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Cavaliers coach John Beilein says he learned lesson in slugs-thugs mix-up: ‘Enunciate better’

John Beilein

TORONTO, ON - DECEMBER 16: Head Coach John Beilein of the Cleveland Cavaliers looks on during an NBA game against the Toronto Raptors at Scotiabank Arena on December 16, 2019 in Toronto, Canada. NOTE TO USER: User expressly acknowledges and agrees that, by downloading and or using this photograph, User is consenting to the terms and conditions of the Getty Images License Agreement. (Photo by Vaughn Ridley/Getty Images)

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DETROIT – Words like “posse,” “urban” and “thug” provide learning opportunities about how racially coded language works. Cavaliers coach John Beilein – who called his players “thugs” then said he misspoke when trying to use the word “slugs” – said he learned his lesson. It just has nothing to do with race.

“I have to be very good at choosing words very carefully and not slipping,” Beilein said. “When you talk a lot and you talk fast sometimes, that happens.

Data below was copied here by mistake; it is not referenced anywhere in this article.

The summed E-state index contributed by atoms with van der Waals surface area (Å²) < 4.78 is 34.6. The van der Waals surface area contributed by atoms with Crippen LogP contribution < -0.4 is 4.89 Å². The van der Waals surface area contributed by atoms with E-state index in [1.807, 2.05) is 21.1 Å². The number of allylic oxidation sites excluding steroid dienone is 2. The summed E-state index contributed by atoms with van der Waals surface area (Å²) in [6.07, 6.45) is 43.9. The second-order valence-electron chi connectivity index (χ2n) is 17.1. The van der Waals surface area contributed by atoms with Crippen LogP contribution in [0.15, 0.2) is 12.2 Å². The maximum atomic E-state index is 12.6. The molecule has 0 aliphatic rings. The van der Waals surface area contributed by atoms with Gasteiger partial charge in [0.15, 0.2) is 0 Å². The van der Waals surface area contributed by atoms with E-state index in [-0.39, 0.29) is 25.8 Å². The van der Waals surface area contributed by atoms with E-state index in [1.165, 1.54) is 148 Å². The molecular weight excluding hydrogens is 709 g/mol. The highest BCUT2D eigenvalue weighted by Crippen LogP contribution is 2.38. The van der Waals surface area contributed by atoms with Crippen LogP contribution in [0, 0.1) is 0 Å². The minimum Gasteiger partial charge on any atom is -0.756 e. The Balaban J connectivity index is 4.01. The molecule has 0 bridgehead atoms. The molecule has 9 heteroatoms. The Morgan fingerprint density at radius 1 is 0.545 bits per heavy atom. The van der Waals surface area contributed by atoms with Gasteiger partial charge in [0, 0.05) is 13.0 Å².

“It’s something I have to learn from and just enunciate better and just be clearer with…"

Ironically, Beilein trailed off a little. I think he might have finished with “what my intents were.” I’m not sure:

Beilein said he apologize individually to players last night then collectively this morning. He said the common response were: “I’m good” and “You’re good.”

Cleveland forward Larry Nance Jr. spoke for the team.

“I don’t think there’s any player on the team that believes there was malintent behind it,” Nance said.

“He made a mistake. We all make them. But he apologized, owned up to it. And at this point, that’s all we can ask him to do, and he’s done that.”

Nance said the word didn’t immediately trigger him. Kevin Love said the incident came at the end of the film session, and players left quickly, anyway. Beilein said he was told of his word usage a couple hours later and slowly pieced together how it happened.

Then, he went about apologizing.

It’s one thing for Beilein to know what word he meant to use. How does he convince others of his intent?

“I told them,” Beilein said.

He hopes that will suffice. In a long college-coaching career, Beilein built a reputation for his integrity.

“At the end of the day as a person, he’s a good man,” said Love, who has clashed with Beilein. “He misspoke.”

Love said Beilein called him last night. But out to dinner, Love and his coach didn’t talk.

Even if his players accept Beilein’s explanation about this specific situation, a larger disconnect remains.